Fat stigma

This page tells the story but there’s also a lot of back story. Those of you who follow me know it already. My body has changed but my attitude hasn’t – all bodies deserve to be loved and respected regardless of weight, shape, sexuality and so on. Everyone deserves good medical care, free of bias. I am grateful to people like Izzy who are changing the medical landscape, one brave move at a time.

Dylusions – Paints: Bubblegum pink, Crushed grape, Lemon Zest. Stamps: Dy’s alphabet. Stencils: Stencil It, Sugar Lumps, Teardrops.
Other: Archival Ink, Distress ink, white gel pen, Pitt big brush pen, Ranger Collage medium.   fat stigma

Star Struck!

This week’s quote speaks to me – I’m a firm believer in the power of gratitude, and this is a timely reminder not to whine! I’ve got a friend who is struggling to make the changes they say they want. I’ve suggested more than once their lack of clarity, and gratitude, is getting in the way of the Universe providing for them.

The challenge was to use acrylic paint, and stars. I have plenty of star stencils from Tim Holtz & Dyan Reaveley, so used dark blue paint, silver and copper Nuvo mousse and Golden Fibre paste for the stars. The background is Dylusions paints because I love their intense colours.


Art classes in Greymouth went well

I taught an art journal class on Thursday night and a gelli print class on Saturday in Greymouth, through Left Bank Art Gallery. The classes were held at CoRe, a fantastic community facility run by Cassandra Struve, one of those people who has so much passion for community development and can see the possibilities then act on them.

Some of the people who attended didn’t want to be photographed, which is fine, so these photos are entirely representative. People seemed to get a lot out of it and enjoy the processes. I had brunch with Penny Kirk yesterday and spotted a women who had attended the gelli class. I said hi and she told me she’s already turning her gelli prints into cards and will be buying her own gelli plate.

I’m already talking with Cassandra about running more classes in the new year, taking people to the next level with art journals and printing. As I said to Tony this morning, it’s funny that when you travel away you quite often get more support than at home. Perhaps when you’re local people assume you don’t have much to offer, or figure they can catch you any time?

Here’s a few photos of the classes and what people created. Enjoy!

For the love of HIM

Some songs & bands are my ‘go to’ when I’m in my office working, or at home creating. HIM is one of those; I love Ville Valo’s gravely voice and the band’s dark lyrics speak to me. Sadly, they went their separate ways a couple of years ago.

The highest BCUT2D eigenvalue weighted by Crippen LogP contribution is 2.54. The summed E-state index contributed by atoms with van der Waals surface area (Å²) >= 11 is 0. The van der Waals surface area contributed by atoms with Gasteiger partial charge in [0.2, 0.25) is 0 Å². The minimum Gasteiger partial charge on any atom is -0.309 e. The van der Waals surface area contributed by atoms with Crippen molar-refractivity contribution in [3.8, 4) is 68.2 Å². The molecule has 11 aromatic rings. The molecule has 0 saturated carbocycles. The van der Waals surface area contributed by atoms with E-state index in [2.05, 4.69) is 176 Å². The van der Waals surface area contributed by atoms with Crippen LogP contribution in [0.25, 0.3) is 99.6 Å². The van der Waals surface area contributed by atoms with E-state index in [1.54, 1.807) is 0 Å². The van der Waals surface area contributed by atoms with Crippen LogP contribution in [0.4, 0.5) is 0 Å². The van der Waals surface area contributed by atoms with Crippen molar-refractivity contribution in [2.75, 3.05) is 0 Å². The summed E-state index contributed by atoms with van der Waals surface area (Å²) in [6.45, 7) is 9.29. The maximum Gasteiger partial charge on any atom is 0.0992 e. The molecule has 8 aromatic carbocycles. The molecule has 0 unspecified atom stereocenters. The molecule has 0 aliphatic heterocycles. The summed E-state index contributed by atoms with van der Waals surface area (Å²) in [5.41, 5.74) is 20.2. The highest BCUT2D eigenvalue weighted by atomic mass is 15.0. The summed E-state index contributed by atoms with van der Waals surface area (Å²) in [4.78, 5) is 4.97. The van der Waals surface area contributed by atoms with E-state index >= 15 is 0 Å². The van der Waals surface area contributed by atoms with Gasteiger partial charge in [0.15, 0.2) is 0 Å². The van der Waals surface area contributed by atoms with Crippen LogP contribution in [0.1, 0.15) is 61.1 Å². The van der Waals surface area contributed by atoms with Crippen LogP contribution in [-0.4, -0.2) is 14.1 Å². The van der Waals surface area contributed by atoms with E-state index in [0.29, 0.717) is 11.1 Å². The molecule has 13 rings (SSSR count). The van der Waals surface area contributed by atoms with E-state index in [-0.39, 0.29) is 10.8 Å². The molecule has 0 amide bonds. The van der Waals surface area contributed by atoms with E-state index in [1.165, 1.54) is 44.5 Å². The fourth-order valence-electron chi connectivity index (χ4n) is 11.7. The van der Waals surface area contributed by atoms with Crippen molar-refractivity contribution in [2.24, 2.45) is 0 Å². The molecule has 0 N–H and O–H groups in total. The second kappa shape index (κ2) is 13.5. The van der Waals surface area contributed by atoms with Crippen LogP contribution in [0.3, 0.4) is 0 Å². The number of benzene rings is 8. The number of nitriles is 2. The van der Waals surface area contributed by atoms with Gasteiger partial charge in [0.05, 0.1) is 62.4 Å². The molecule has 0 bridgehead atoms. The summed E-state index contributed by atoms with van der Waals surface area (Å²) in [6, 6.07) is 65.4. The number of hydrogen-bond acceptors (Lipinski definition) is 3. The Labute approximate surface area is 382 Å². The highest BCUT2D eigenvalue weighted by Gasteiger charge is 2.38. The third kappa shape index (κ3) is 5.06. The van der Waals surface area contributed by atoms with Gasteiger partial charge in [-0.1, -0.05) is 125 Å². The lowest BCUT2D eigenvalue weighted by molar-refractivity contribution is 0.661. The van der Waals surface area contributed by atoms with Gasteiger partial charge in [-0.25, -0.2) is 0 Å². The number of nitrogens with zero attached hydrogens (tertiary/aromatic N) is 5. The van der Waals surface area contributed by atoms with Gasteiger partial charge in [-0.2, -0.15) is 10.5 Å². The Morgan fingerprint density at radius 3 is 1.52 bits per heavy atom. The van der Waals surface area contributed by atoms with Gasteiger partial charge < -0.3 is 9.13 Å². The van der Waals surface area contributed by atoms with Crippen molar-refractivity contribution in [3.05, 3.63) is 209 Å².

I enjoy recording the music I love in my art journals and, for anyone that cares enough to read it, the lyrics tell you a lot about me and what goes in on my head.

As an aside, Ville has joined with Finnish band The Agents and they released a single late last year. I just tracked it down and I’m horrified; it’s in Finnish so I can’t understand the words but it sounds like Abba! I was hoping for more dark music that would speak to me, but no…

Dylusions — small journal. Paint: Mushy peas, Laidback lilac, Rose quartz. Stencils: Squares, Star struck, Spring flowers. Stamps: Dy’s alphabet. Other – Stamps: Tim Holtz Tall Text, Distress ink, white gel pen, Pitt Big Brush Marker, Distress collage medium.

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Add to your toolbox

Every week I do a couple of challenges. This week’s was to use watercolours and dashes, in combination with a Mother Theresa quote. As I usually do, I showed Tony the finished page and asked what he thought. “Hmm, it’s not really you.” 

Yes! The challenge was a success because it got me using a medium I don’t normally – watercolor – and some mark making that felt unfamiliar. I have a set of marks that are “mine” and dashes are not part of my normal repertoire.

I like see the hand of the artist in my work, and have my own style even when influenced by amazing artists such as Tim Holtz and Dyan Reaveley. But that doesn’t mean I can’t learn new skills, try new things, and add to my toolbox.  I’m grateful to artists like Theresa Miers who give their time and talent to inspire and encourage other artists.

 This week I used Pebeo watercolours, Dylusions black paint, Nuvo Mousse in copper, Tim Holtz dashes stencil, Dylusions heart mask and Distress ink to edge the quote.